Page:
Yet in terms of the actual civil rights involved, Clinton is the only one who has stated unequivocally that there’s no place for these laws and commented repeatedly on trans issues.

Last week, after watching a video by Pearl Love, a Taiwanese trans woman who was verbally assaulted on the subway in New York City, Clinton posted this on FaceBook:

But from within the Obama Administration has emerged a champion for LGBT people in Attorney General Loretta Lynch. Lynch brought me and so many other LGBT people to tears with her May 9 speech about these oppressive and repressive laws. She likened North Carolina’s restrictive laws to Jim Crow laws and filed suit against the state and Republican Gov. Pat McCrory.

McCrory, who is white, called Lynch’s Jim Crow comment “insulting.”

For some time I have said the increasing number of new laws oppressing and repressing LGBT people have the taint of Jim Crow. If there are laws that allow one group of people to discriminate freely against another group of people, what else would you call those laws?

Lynch, the attorney for the people – all the people – was succinct. In filing a civil rights action for LGBT people she did something that has never been done before in American history. Yet it barely made news outside the LGBT community.

A lawsuit for our civil rights. Filed by the black attorney general.

How dare anyone say Democrats and the Republicans are interchangeable?

The current spate of anti-LGBT laws focus on a myriad of issues, but the one that gets attention is what, as was the case in Houston, have come to be known as “The Bathroom Laws.” These – as is the case now in North Carolina as well as other states and municipalities like Houston – assert that the bathroom you use in public spaces must match the genitalia you were born with.

So much for keeping government out of our private lives.

The laws are meant – or so their proponents claim – to protect women and girls from being sexually assaulted in public bathrooms. This is certainly a noble concept and as a rape survivor, I appreciate the sentiment. The thing is, there are not even a handful of cases of men dressed as women sexually assaulting women in public restrooms in the entire country. Which makes stoking these fears of men in women’s restrooms a canard. Yet this is the argument–straight men will dress as women and hang out in ladies rooms to assault women and girls under the guise of being transgender.

I admit I don’t want to be in a mixed restroom. But I have been knowingly sharing restrooms with trans women since I was a teenager and I never thought I was sharing those restrooms with men. Conversely, if a trans man walked into the ladies room with full beard and leathers–how would I know that was not a straight man? How would anyone?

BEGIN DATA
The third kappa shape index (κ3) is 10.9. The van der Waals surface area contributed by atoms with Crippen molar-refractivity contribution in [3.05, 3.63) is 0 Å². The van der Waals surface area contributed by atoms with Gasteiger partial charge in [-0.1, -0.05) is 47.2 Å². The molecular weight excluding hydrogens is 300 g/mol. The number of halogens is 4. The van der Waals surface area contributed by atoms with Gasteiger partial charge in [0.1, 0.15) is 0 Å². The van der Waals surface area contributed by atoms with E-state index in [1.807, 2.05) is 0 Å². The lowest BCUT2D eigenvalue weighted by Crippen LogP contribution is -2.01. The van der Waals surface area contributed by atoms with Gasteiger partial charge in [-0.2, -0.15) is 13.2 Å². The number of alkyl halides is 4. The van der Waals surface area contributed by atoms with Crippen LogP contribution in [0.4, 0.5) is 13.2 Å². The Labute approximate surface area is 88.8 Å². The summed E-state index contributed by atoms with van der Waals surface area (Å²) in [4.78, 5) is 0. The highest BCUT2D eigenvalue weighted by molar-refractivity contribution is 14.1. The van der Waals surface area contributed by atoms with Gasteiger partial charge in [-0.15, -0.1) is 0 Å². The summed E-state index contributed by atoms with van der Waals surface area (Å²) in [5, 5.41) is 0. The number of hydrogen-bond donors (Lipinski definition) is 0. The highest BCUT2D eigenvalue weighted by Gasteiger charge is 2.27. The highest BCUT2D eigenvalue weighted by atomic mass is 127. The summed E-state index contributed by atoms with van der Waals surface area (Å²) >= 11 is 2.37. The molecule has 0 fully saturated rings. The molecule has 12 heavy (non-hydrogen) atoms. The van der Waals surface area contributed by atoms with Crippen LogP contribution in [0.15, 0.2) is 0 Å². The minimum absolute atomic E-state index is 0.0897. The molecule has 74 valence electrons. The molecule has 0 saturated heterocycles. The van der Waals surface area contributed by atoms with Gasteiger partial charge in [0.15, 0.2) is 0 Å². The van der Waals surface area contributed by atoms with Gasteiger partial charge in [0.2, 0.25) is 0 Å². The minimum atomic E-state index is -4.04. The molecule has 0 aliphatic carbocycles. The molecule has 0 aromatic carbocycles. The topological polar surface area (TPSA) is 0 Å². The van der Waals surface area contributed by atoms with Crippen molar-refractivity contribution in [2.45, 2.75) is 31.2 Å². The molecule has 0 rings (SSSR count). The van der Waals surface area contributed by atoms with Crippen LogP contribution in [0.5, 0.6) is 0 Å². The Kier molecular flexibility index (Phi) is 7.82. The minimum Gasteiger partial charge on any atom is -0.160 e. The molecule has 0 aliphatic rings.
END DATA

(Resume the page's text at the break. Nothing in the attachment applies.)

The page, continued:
Yet under the North Carolina law, someone I know well – a trans man with a full beard – would be forced to use the ladies room. Because he was assigned female at birth. And even though I have known him for more than 20 years, I would feel extremely uncomfortable sharing a restroom with him. Because, well, he’s not a woman.

Optics are everything. And the reality is, we’re in there to use the toilet, wash our hands and leave. No one – except adolescent girls in junior high who are talking about their crushes and putting on far too much make-up in groups – is hanging out in the ladies room.

These laws don’t just impact trans persons, either.

They impact millions of lesbians.

In my 20s I was partnered for several years with a butch lesbian who was often mistaken for a man. She was very handsome and tall. Once, we dressed in evening wear to go to the Metropolitan Opera in New York City. My editor had given me tickets to La Boheme. L and I were huge opera buffs and would never have been able to afford the pricey seats had they not been a gift. I was wearing an evening gown borrowed from another editor and L was wearing a tuxedo she had rented.

We looked smashing and we were having the time of our lives.

Until the interval. I got in line for the ladies room. But L knew she’d be seen as a man in the ladies room, yet was nervous about using the men’s room – which she ultimately did. But not comfortably.

When I was a teenager, sneaking into the gay clubs in my city, the ladies room was always filled with drag queens and trans women. It never seemed unnatural to me, even then. They were dressed as women, they were presenting as women, where else would they go?